Rhea & Chronus by Elsa Dax
I struggle endlessly with the concept of form vis-à-vis formlessness in poetry; the continuum from the palpable, understandable word to the abstract, disjointed use of it. The struggle—mine—is quite simple: it is a failure to understand how and why words register or do not register in my heart as expressions of sentiment. (Or, said another way, as symbols, icons, codes that spark in me: “feeling”.) It is what I come to poetry for; I seek no other form of enlightenment, no education, no M.P.A. It is not words themselves perhaps that cause such spark to occur or not to occur; it goes beyond my ability—limited or otherwise—to understand meanings from the interconnectedness of words, from their disjunctions, their cadences, silences?, their “throbbing”, as Ron Silliman might say. What is the structure, the unity, the magic that works the trick of feeling in me?
Am I the perusing man that in light of evolution stands flabbergasted at his lack of feeling before an abstract painting where the lines, the colors, the geometry do absolutely nothing for him? Or is “nothing” the “feeling” he is to walk away with? I’d say it is the feeling he is to walk away from. Am I she who dismisses a work’s abstractness because the brush strokes, harsh upwards, and the choices of color, clashing, come through the hand and mind of a monkey instead of a man with equal success? How facile and odious the comparison, but as Ramón del Valle-Inclán noted beware the day when poetry will simply be the setting down of one word after another, without more.
Juan de Mairena through the voice of Machado said that one of the most efficacious means by which art can be made not to change inside, in its interior and substance, is to renew it—or to scramble it—constantly on the outside. That being the reason why original artists would hang, if they could, the poets of a new generation, and why the newbies stone, when they can, their original predecessors. This is true, it seems, of all generations, in all countries and cultures. Wordsworth was stoned in his day as was Whitman.
As I pondered in silence,
Returning upon my poems, considering, lingering long,
A Phantom arouse before me with distrustful aspect,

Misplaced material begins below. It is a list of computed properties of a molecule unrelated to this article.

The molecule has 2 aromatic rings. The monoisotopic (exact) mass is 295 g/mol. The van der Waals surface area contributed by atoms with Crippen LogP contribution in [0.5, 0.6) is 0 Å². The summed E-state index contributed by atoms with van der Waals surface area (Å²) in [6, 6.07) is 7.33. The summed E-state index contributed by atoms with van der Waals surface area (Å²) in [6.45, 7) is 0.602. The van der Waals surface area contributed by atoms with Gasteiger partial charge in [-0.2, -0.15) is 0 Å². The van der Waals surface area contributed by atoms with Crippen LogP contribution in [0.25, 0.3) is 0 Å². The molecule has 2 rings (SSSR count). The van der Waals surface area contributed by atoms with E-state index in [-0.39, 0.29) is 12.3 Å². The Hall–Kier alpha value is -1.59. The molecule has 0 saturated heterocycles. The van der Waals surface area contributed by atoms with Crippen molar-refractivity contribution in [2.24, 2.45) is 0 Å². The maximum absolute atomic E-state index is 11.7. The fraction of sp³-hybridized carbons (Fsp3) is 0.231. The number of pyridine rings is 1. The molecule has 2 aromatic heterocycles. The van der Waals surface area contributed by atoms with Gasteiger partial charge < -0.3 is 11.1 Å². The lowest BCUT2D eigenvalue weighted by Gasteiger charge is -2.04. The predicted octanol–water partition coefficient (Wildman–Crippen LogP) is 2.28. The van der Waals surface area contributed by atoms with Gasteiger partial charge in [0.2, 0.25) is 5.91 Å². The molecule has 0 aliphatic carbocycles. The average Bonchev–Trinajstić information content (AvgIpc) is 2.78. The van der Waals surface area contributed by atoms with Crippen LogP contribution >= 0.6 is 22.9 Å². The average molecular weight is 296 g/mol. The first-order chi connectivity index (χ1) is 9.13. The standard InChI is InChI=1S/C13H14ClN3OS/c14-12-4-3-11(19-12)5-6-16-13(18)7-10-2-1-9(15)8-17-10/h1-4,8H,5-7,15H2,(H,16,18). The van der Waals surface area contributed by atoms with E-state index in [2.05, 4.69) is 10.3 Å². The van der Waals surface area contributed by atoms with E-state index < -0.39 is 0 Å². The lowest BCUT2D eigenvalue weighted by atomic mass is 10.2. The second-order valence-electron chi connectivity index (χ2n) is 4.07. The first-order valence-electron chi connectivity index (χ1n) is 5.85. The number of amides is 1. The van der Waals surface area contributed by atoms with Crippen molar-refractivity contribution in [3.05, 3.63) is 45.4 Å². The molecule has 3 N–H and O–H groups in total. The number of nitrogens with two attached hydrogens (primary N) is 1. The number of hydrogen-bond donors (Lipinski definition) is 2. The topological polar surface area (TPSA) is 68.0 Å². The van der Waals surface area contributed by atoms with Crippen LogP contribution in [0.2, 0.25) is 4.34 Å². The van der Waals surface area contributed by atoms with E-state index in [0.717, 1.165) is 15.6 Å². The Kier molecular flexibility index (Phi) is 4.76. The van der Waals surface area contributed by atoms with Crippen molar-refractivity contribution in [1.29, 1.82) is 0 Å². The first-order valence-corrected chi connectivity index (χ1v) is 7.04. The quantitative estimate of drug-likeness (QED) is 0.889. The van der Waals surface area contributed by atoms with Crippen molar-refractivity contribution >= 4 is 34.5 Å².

Terrible in beauty, age and power,
The genius of poets of old lands,
As to me directing like flame its eyes,
With finger pointing to many immortal songs,
And menacing voice, What singest though? It said,…
Wordsworth himself said that “every writer, in so far as he is great and at the same time original, has the task of creating the taste by which he is to be enjoyed.” So is the word that triggers no feeling in me today to shake the foundations of future generations tomorrow? I am the man who called Wordsworth a language poet centuries ago. Tendencies change, schools of thought dominate, then die. In the end we are left with the poem—dressed in sheep’s skin?—and the word: turned, tossed, washed, dried. Does one ever kill the father, his word,—tearing him to pieces—, as the Galician poet Rafa Villar said to his generation in the 1990’s? And does the killing proceed, in part, in the form of formlessness and abstraction?
I’m gladly afraid the sonnet isn’t dead (anymore than the traditional novel or the three act play). Imagine our existence without the precise 22-minute sit-com; the Hollywood flick without the car chase; the rock ballad without the electric guitar solo. I feel safe. There can be no poetry without form, without minimal structure, i.e., the structure of a single word?, or taken to extremes, of a single “,” or, further, a single blank page?)—methodically placed between multiple blank pages—of a manuscript aptly titled “Snow Amid Cadences”. (Hasn’t this been written yet?) Extremes in form must necessarily threaten every art form and the reader’s ability to digest it.
I am therefore not bound by the chains of my ignorance. I may yet be saved. Though the muse may come to some “with a ruler, a pair of compasses, and a metronome”, I may also be bemused by the goddess that walks bare-ass naked in the woods flicking rose petals randomly. I remain willing to lick drops of dew from the cup of her hand. Shall I be enlightened or killed by poisoned dew?
 Juan de Mairena, Antonio Machado, Bibliotex, S.L., © 2001, p. 134.
 “As I pondered in silence”, Leaves of Grass, Walt Whitman.
 “Poets, Critics and Readers”, No Other Book, Selected Essays by Randall Jarrell. Ed. Brad Leithauser, © 1999, p. 225.
 In December 1996 Rafa Villar presented in Santiago de Compostela his lecture “Theory of Poetic Generations: To kill the father. To tear him to pieces and bury him in burned limestone so that the only remembrance that he will leave us will be the verses that inspired us.”
 Jarrell at 250.